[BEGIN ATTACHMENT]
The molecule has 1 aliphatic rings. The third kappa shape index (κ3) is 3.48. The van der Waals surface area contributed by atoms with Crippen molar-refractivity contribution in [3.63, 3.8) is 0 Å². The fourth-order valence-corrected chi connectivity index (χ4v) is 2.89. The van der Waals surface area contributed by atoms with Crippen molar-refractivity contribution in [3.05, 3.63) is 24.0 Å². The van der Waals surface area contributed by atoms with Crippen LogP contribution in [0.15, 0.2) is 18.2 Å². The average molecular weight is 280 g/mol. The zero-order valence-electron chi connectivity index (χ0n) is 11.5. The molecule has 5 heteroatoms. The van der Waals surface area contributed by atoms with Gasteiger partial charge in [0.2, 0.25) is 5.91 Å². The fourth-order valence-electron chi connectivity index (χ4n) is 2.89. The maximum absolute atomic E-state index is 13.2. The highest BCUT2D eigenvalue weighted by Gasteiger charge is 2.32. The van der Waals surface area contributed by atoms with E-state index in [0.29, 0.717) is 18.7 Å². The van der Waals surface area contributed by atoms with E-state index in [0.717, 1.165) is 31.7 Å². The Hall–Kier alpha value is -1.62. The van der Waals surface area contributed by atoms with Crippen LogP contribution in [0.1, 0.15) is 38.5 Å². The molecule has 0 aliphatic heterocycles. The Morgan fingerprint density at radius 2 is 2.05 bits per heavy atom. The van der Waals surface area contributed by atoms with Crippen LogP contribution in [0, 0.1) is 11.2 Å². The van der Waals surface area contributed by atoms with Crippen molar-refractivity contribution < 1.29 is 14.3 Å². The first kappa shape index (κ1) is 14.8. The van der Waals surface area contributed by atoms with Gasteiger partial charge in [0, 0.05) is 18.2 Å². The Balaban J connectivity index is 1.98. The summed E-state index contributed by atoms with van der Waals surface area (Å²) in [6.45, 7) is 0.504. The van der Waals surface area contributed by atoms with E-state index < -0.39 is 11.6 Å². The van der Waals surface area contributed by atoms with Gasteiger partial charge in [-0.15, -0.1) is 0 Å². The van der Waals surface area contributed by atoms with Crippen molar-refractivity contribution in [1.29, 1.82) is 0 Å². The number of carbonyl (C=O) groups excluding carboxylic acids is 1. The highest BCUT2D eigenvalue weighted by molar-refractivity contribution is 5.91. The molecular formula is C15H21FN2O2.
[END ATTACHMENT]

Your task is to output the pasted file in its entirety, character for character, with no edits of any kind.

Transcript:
The molecule has 1 aliphatic rings. The third kappa shape index (κ3) is 3.48. The van der Waals surface area contributed by atoms with Crippen molar-refractivity contribution in [3.63, 3.8) is 0 Å². The fourth-order valence-corrected chi connectivity index (χ4v) is 2.89. The van der Waals surface area contributed by atoms with Crippen molar-refractivity contribution in [3.05, 3.63) is 24.0 Å². The van der Waals surface area contributed by atoms with Crippen LogP contribution in [0.15, 0.2) is 18.2 Å². The average molecular weight is 280 g/mol. The zero-order valence-electron chi connectivity index (χ0n) is 11.5. The molecule has 5 heteroatoms. The van der Waals surface area contributed by atoms with Gasteiger partial charge in [0.2, 0.25) is 5.91 Å². The fourth-order valence-electron chi connectivity index (χ4n) is 2.89. The maximum absolute atomic E-state index is 13.2. The highest BCUT2D eigenvalue weighted by Gasteiger charge is 2.32. The van der Waals surface area contributed by atoms with E-state index in [0.29, 0.717) is 18.7 Å². The van der Waals surface area contributed by atoms with E-state index in [0.717, 1.165) is 31.7 Å². The Hall–Kier alpha value is -1.62. The van der Waals surface area contributed by atoms with Crippen LogP contribution in [0.1, 0.15) is 38.5 Å². The molecule has 0 aliphatic heterocycles. The Morgan fingerprint density at radius 2 is 2.05 bits per heavy atom. The van der Waals surface area contributed by atoms with Crippen LogP contribution in [0, 0.1) is 11.2 Å². The van der Waals surface area contributed by atoms with Crippen molar-refractivity contribution < 1.29 is 14.3 Å². The first kappa shape index (κ1) is 14.8. The van der Waals surface area contributed by atoms with Gasteiger partial charge in [0, 0.05) is 18.2 Å². The Balaban J connectivity index is 1.98. The summed E-state index contributed by atoms with van der Waals surface area (Å²) in [6.45, 7) is 0.504. The van der Waals surface area contributed by atoms with E-state index < -0.39 is 11.6 Å². The van der Waals surface area contributed by atoms with Gasteiger partial charge in [-0.15, -0.1) is 0 Å². The van der Waals surface area contributed by atoms with Crippen molar-refractivity contribution in [1.29, 1.82) is 0 Å². The number of carbonyl (C=O) groups excluding carboxylic acids is 1. The highest BCUT2D eigenvalue weighted by molar-refractivity contribution is 5.91. The molecular formula is C15H21FN2O2.